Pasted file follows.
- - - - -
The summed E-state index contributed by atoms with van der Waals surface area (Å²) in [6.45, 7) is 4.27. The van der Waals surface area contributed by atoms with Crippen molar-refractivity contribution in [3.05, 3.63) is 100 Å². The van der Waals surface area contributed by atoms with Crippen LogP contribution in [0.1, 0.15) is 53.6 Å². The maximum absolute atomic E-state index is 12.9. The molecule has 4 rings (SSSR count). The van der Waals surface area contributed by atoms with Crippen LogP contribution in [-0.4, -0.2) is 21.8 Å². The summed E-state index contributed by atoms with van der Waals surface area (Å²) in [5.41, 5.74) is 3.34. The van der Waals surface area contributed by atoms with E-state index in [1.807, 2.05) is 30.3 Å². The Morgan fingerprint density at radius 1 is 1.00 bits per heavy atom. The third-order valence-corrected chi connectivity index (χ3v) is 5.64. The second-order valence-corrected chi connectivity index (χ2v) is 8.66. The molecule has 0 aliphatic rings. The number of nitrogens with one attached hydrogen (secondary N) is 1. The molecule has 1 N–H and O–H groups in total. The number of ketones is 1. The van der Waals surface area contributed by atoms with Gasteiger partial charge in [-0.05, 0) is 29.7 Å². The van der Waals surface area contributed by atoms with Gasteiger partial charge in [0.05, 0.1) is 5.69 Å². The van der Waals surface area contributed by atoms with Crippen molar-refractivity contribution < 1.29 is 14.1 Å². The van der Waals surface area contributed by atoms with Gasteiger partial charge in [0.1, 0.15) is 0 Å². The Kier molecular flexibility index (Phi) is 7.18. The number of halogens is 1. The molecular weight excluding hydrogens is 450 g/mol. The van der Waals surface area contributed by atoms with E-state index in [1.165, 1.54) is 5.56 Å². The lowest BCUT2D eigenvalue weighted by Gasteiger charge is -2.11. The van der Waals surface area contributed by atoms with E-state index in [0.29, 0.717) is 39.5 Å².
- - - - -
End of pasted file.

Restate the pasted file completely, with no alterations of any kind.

The summed E-state index contributed by atoms with van der Waals surface area (Å²) in [6.45, 7) is 4.27. The van der Waals surface area contributed by atoms with Crippen molar-refractivity contribution in [3.05, 3.63) is 100 Å². The van der Waals surface area contributed by atoms with Crippen LogP contribution in [0.1, 0.15) is 53.6 Å². The maximum absolute atomic E-state index is 12.9. The molecule has 4 rings (SSSR count). The van der Waals surface area contributed by atoms with Crippen LogP contribution in [-0.4, -0.2) is 21.8 Å². The summed E-state index contributed by atoms with van der Waals surface area (Å²) in [5.41, 5.74) is 3.34. The van der Waals surface area contributed by atoms with E-state index in [1.807, 2.05) is 30.3 Å². The Morgan fingerprint density at radius 1 is 1.00 bits per heavy atom. The third-order valence-corrected chi connectivity index (χ3v) is 5.64. The second-order valence-corrected chi connectivity index (χ2v) is 8.66. The molecule has 0 aliphatic rings. The number of nitrogens with one attached hydrogen (secondary N) is 1. The molecule has 1 N–H and O–H groups in total. The number of ketones is 1. The van der Waals surface area contributed by atoms with Gasteiger partial charge in [-0.05, 0) is 29.7 Å². The van der Waals surface area contributed by atoms with Gasteiger partial charge in [0.05, 0.1) is 5.69 Å². The van der Waals surface area contributed by atoms with Crippen molar-refractivity contribution < 1.29 is 14.1 Å². The van der Waals surface area contributed by atoms with Gasteiger partial charge in [0.1, 0.15) is 0 Å². The Kier molecular flexibility index (Phi) is 7.18. The number of halogens is 1. The molecular weight excluding hydrogens is 450 g/mol. The van der Waals surface area contributed by atoms with E-state index in [1.165, 1.54) is 5.56 Å². The lowest BCUT2D eigenvalue weighted by Gasteiger charge is -2.11. The van der Waals surface area contributed by atoms with E-state index in [0.29, 0.717) is 39.5 Å².